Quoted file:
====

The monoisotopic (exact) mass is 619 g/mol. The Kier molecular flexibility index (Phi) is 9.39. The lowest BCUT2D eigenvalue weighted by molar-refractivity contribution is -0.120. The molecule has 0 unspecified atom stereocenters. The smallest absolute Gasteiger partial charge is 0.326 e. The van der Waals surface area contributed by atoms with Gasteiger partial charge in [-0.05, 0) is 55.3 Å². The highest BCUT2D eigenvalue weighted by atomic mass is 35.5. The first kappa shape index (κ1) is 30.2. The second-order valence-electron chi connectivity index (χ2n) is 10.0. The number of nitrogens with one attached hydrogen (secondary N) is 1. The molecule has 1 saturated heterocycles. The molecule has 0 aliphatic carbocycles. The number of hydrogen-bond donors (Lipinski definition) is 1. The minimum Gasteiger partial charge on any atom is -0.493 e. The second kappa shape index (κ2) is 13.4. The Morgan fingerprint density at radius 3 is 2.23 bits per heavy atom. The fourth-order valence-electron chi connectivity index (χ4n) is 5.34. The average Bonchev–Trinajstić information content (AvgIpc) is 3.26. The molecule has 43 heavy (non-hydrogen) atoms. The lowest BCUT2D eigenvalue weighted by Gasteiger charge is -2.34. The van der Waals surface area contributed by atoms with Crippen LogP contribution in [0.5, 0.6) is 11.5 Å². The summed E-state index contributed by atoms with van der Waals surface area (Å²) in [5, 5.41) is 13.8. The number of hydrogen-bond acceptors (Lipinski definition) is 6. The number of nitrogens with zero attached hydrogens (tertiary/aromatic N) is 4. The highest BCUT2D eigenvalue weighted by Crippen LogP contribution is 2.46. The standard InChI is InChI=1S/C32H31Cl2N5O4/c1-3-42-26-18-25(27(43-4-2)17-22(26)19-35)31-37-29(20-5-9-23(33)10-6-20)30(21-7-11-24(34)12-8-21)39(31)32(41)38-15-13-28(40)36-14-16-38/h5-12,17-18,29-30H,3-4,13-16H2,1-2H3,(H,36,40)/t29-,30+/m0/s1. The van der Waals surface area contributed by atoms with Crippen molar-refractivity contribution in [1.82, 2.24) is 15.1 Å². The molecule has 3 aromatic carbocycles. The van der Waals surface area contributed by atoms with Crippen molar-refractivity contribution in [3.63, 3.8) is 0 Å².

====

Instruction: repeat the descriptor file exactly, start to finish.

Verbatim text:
The monoisotopic (exact) mass is 619 g/mol. The Kier molecular flexibility index (Phi) is 9.39. The lowest BCUT2D eigenvalue weighted by molar-refractivity contribution is -0.120. The molecule has 0 unspecified atom stereocenters. The smallest absolute Gasteiger partial charge is 0.326 e. The van der Waals surface area contributed by atoms with Gasteiger partial charge in [-0.05, 0) is 55.3 Å². The highest BCUT2D eigenvalue weighted by atomic mass is 35.5. The first kappa shape index (κ1) is 30.2. The second-order valence-electron chi connectivity index (χ2n) is 10.0. The number of nitrogens with one attached hydrogen (secondary N) is 1. The molecule has 1 saturated heterocycles. The molecule has 0 aliphatic carbocycles. The number of hydrogen-bond donors (Lipinski definition) is 1. The minimum Gasteiger partial charge on any atom is -0.493 e. The second kappa shape index (κ2) is 13.4. The Morgan fingerprint density at radius 3 is 2.23 bits per heavy atom. The fourth-order valence-electron chi connectivity index (χ4n) is 5.34. The average Bonchev–Trinajstić information content (AvgIpc) is 3.26. The molecule has 43 heavy (non-hydrogen) atoms. The lowest BCUT2D eigenvalue weighted by Gasteiger charge is -2.34. The van der Waals surface area contributed by atoms with Crippen LogP contribution in [0.5, 0.6) is 11.5 Å². The summed E-state index contributed by atoms with van der Waals surface area (Å²) in [5, 5.41) is 13.8. The number of hydrogen-bond acceptors (Lipinski definition) is 6. The number of nitrogens with zero attached hydrogens (tertiary/aromatic N) is 4. The highest BCUT2D eigenvalue weighted by Crippen LogP contribution is 2.46. The standard InChI is InChI=1S/C32H31Cl2N5O4/c1-3-42-26-18-25(27(43-4-2)17-22(26)19-35)31-37-29(20-5-9-23(33)10-6-20)30(21-7-11-24(34)12-8-21)39(31)32(41)38-15-13-28(40)36-14-16-38/h5-12,17-18,29-30H,3-4,13-16H2,1-2H3,(H,36,40)/t29-,30+/m0/s1. The van der Waals surface area contributed by atoms with Crippen molar-refractivity contribution in [1.82, 2.24) is 15.1 Å². The molecule has 3 aromatic carbocycles. The van der Waals surface area contributed by atoms with Crippen molar-refractivity contribution in [3.63, 3.8) is 0 Å².